In recent years, chronic immune activation and systemic inflammation have emerged as hallmarks of HIV disease progression and mortality. Several studies indicate that soluble inflammatory biomarkers (sCD14, IL-6, IL-8, CRP and hyaluronic acid), as well as surface markers of T-cell activation (CD38, HLA-DR) independently predict progression to AIDS and mortality in HIV-infected individuals. While co-infections have been shown to contribute to immune activation, the impact of latent tuberculosis infection (LTBI), which is widely endemic in the areas most affected by the global AIDS epidemic, has not been evaluated. We hypothesized that both active and latent states of Mycobacterium tuberculosis co-infection contribute to elevated immune activation as measured by these markers. In HIV-infected individuals with active, but not latent TB, we found elevated levels of soluble markers associated with monocyte activation. Interestingly, T-cell activation was elevated individuals with both latent and active TB. These results suggest that in the highly TB- and HIV-endemic settings of southern Africa, latent TB-associated T-cell activation may contribute to HIV disease progression and exacerbate the HIV epidemic. In addition, our findings indicate that aggressive campaigns to treat LTBI in HIV-infected individuals in high-burden countries will not only impact TB rates, but may also slow HIV progression. Significance: Latent tuberculosis, which affects an estimated 1/3 of the world's population, has long been thought to be a relatively benign, quiescent state of M. tuberculosis infection. While HIV co-infection is known to exacerbate M. tuberculosis infection and increase the risk of developing active TB, little is known about the potential effect of latent TB infection on HIV disease. This study shows that HIV-infected individuals with both active and latent TB have elevated levels of inflammation and immune activation, biomarkers of HIV disease progression and elevated risk of mortality. These results suggest that, in the context of HIV, latent TB infection may be associated with increased risk of progression to AIDS and mortality.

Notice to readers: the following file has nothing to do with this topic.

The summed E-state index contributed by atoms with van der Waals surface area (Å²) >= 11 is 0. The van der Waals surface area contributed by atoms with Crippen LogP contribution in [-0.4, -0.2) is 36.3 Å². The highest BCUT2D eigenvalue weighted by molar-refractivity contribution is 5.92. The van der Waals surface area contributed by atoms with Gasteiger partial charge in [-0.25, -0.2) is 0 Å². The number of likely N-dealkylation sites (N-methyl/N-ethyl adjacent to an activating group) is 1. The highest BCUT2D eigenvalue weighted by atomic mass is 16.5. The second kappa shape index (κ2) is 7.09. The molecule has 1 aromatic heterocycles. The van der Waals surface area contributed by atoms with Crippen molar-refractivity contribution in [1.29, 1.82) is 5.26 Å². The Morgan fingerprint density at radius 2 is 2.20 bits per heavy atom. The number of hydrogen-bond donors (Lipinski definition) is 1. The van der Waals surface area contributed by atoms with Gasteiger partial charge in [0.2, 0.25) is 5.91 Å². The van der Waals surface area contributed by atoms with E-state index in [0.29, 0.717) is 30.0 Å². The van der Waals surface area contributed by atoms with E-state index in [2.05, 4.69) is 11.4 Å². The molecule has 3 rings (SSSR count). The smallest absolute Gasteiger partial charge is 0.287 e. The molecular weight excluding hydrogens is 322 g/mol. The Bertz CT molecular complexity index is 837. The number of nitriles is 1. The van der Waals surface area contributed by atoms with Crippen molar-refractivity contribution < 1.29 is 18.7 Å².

- Immune activation
ASJC Scopus subject areas
- Biochemistry, Genetics and Molecular Biology(all)